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RedmannX5's avatar

How much does the sun drain your energy when you are going for a run?

Asked by RedmannX5 (814points) June 2nd, 2008

I have just started taking a run every morning (which in my case is about 11am) and my friend told me that the sun will limit the distance you’ll be able to run because it drains your energy. He suggested I run early in the morning or at night, when the sun isn’t so intense. Does the sun really make that much of a difference?

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7 Answers


It isn’t the sun as much as it’s the heat generated by it. Your body burns calories to maintain your body temperature, so in essence, you’re burning fuel. That tires you out.

richardhenry's avatar

The sun does not directly affect your stamina. It is the humidity, air temperature and the ability of your body to thermoregulate and compensate for these factors.

If your perspiration increases as a result of the humidity and air temperature, then you will become dehydrated, your stamina will decrease, and you will not be able to run as far. Thermoregulation also requires a degree of energy, so you will want to eat properly before you go out.

In addition, the heat can have a purely psychological impact, causing you to grow tired more quickly. Besides from practice, not much can cope with that.

Just take a large bottle of water with you when you go running on hot days and you should be fine.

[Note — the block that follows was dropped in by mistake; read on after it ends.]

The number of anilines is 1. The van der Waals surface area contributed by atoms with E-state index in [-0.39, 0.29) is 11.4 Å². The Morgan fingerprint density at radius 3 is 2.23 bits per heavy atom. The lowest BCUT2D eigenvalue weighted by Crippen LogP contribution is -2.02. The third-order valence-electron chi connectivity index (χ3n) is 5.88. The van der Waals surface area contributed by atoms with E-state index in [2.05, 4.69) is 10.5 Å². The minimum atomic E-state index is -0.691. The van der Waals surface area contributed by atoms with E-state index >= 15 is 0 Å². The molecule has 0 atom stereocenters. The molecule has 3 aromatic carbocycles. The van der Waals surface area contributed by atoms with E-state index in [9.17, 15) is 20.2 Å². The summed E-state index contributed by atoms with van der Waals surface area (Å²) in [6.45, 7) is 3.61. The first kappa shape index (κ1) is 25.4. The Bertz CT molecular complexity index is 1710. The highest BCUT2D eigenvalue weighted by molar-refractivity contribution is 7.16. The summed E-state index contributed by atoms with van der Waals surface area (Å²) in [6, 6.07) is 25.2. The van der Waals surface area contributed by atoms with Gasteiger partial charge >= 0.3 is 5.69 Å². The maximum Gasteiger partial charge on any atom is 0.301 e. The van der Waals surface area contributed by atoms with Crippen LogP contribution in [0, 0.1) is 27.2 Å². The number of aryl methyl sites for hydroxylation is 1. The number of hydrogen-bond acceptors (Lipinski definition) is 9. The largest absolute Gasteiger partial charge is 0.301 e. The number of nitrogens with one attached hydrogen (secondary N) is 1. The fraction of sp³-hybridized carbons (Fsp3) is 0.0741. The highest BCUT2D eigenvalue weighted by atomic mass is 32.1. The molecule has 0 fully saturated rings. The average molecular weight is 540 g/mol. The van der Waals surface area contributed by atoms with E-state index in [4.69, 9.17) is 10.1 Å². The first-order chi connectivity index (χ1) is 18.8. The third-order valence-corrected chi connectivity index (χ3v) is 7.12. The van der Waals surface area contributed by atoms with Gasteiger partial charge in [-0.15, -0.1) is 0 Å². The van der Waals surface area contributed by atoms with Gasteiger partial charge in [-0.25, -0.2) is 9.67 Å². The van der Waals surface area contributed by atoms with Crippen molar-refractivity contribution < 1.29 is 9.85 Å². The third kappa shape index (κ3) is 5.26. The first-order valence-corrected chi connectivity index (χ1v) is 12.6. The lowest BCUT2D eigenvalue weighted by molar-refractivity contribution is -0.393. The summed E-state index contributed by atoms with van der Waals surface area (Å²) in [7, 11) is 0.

Note: Just don’t spend too much time in the heat, as you may begin to suffer from hyperthermia (the opposite of hypothermia, and also more commonly known as ‘sun stroke’).

Hope this helps.

RedmannX5's avatar

Thank you guys for the answers. So if I wanted to get the most out of my exercise I should run when it’s not as hot outside, because (correct me if I’m wrong) the longer you are able to run, the longer the amount of time your heartbeat will be increased, which in turn burns more calories. It would almost be a waste if I ran in the hot heat.

richardhenry's avatar

@RedmannX5: I’m not confident that it would actually make that much of a difference… not to mention running on a sunny day gives you a nice tan. :) If you would really like to find out, then try running on hot days and set yourself a marker. See how you feel at the same point on a cold day.

RedmannX5's avatar

@Richard Henry: that’s good advice, I’ll have to give that a try. (and yes I have noticed some nice bronzing going on :) Thanks

richardhenry's avatar

Np, enjoy your run.

LKidKyle1985's avatar

besides, the point of running is to get in shape and burn calories right? it makes no difference if you run in the sun or not. you get the same work out if you run till you are exhausted. Also, when I use to run track in highschool, practice was always in the middle of the day and that didn’t seem to affect any of us long distance runners times. Also, If you test it, run in the morning one day, and run in the middle of the day at like 2, you will probably not notice a huge difference in your mile, or what ever you run. Maybe if you live some where like arizona where its 120 you will, but obviously that is an extreme case, but temperature varying from 60 degrees to 98 degrees, not really that big of a deal.

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